New Director for African Art Centre
Over the past 56 years the African Art Centre has earned the reputation of being the longest surviving South African organization involved in the development and promotion of African artists and crafters. Following on this rich history the Centre is proud to announce fresh impetus as it welcomes Magdalene Reddy as its new Executive Director.
Magdalene Reddy holds an Honours Degree in Music and has been a manager in a number of sectors within the arts and culture industry over the past 10 years.
Most recently, Reddy worked with the SA Seasons’ team on promoting South African arts and culture in both France and the United Kingdom in the SA-UK Seasons and the SA-French Seasons, which were projects of the Department of Arts and Culture that saw thousands of South African artists perform and exhibit their work across these countries. Prior to this, she worked at the Centre for Creative Arts playing a vital role in the implementation the CCA’s four iconic festivals – the Durban International Film Festival, Poetry Africa, Time of the Writer and the Jomba! Contemporary Dance Experience.
“Although my first love for the arts was through music, my work at the Centre for Creative Arts developed my interest and experience across all artistic genres of African culture. I was privileged to have been part of creating a platform for African and international artists to share the beauty of their expertise with Durban audiences. This intercultural exchange of artists and arts practitioners had helped me appreciate all forms of art in a special way,” says Reddy.
Reddy now brings her passion and experience to the African Art Centre helping to steer the ship into the next era. “The wealth of local South African art needs to be shared with the world, we need to create processes and platforms for our artists to thrive. The African Art Centre is here to help grow South Africa’s creative economy by developing market access and professional exhibition platforms for cutting-edge and relevant work by the artists and crafters of KwaZulu-Natal.”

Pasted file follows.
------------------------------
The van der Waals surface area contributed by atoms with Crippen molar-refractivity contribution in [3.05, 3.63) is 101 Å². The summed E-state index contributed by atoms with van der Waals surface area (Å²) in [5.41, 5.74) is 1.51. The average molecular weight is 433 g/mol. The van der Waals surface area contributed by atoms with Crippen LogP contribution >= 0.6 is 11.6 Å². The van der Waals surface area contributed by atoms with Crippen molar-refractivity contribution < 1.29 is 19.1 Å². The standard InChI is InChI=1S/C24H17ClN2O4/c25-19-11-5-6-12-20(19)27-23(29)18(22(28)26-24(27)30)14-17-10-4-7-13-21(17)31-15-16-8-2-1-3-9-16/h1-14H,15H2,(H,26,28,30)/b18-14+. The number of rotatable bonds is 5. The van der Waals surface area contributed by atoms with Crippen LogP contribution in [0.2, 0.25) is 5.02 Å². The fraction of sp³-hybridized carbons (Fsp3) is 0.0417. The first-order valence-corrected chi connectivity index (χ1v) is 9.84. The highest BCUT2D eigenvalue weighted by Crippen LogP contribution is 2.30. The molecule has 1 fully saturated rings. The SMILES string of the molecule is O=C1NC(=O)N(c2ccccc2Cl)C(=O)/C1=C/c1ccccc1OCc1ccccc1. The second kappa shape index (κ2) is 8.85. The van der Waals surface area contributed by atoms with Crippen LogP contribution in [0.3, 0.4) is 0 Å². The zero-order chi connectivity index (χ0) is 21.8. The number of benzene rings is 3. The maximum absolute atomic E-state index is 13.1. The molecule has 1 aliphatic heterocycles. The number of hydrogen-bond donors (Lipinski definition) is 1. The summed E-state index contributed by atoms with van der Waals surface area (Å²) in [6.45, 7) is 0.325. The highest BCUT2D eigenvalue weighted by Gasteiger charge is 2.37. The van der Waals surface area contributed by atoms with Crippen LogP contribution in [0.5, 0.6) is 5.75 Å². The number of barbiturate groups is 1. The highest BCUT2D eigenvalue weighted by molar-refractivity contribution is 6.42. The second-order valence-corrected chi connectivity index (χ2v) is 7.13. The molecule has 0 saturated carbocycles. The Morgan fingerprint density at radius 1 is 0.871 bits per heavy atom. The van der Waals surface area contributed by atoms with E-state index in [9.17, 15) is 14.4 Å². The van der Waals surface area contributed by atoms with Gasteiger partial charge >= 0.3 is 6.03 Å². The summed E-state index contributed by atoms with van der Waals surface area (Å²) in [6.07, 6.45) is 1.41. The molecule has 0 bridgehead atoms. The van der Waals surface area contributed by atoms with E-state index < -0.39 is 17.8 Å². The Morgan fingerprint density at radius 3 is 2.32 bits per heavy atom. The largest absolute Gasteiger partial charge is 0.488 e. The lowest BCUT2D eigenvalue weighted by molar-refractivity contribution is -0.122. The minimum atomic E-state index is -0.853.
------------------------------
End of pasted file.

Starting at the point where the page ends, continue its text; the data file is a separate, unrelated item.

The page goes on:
“Our vision is to create an enabling environment for the sustainable development, promotion and preservation of African arts and crafts with special focus on KwaZulu-Natal. Our focus now is to strengthen the economic benefit for local KZN artists. This will be achieved through three primary pillars – local and international exhibition platforms, development programmes focusing on the creative and business aspects of the art and the provision of a retail and wholesale outlet for artists and crafters.”
Part of freshness at the Centre is its new, energetic and diverse board lead by Yanni Vosloo, Merchandise Director for Mr Price Home, “It is an immense privilege for us to be able to provide a safe and nurturing platform for the emerging creatives of KZN, at the African Art Centre. The challenges we face are common to many businesses and non-profit enterprises where budget and funding for creative endeavours are limited, commitment is scarce and participation intermittent, BUT we remain focused on the needs of our artists and crafters, determined to ferret out true talent and develop those eager for knowledge and experience. It is for these qualities that we appointed Magdalene and the Board is delighted in her delivery and for the development she’s achieved in a very short time.”
To kick off the 2016 exhibition programme, the African Art Centre recently released a call inviting local KZN artists to be part of a Human Rights exhibition themed 20 Years Later: A Fresh Look at the Bill of Rights. This group exhibition, curated by Carol Brown, will be opened by the Hon. Justice Albie Sachs.
Twenty years ago South Africa was full of hope looking towards a new future. The Bill of Rights, which was the cornerstone of the Constitution of SA, was widely celebrated as being one of the most progressive in the world. Justice Albie Sachs (one of the architects of the Constitution) launched the Images of Human Rights Print Portfolio at the Durban Gallery in 1996. A proud moment. Where are we now? Much has improved while much remains a work in progress.
South Africa today is a beautiful but complex country and this exhibition aims to celebrate this beauty whilst bringing some of the complexities to the fore. A group of artists, who attended a workshop on the Bill of Rights, will be showing new works highlighting how artists envision the present which is built on the past.
Justice Albie Sachs will launch this exhibition of prints, drawings, paintings and photographs, all created especially for the exhibition by well known artists as well as unknown young talent. The exhibition opens on Thursday 10 March at 17:30 at the African Art Centre, 94 Florida Rd, Durban, and will run for 3 weeks.
Photo : Magdalene Reddy : Director of the African Art Centre by Val Adamson.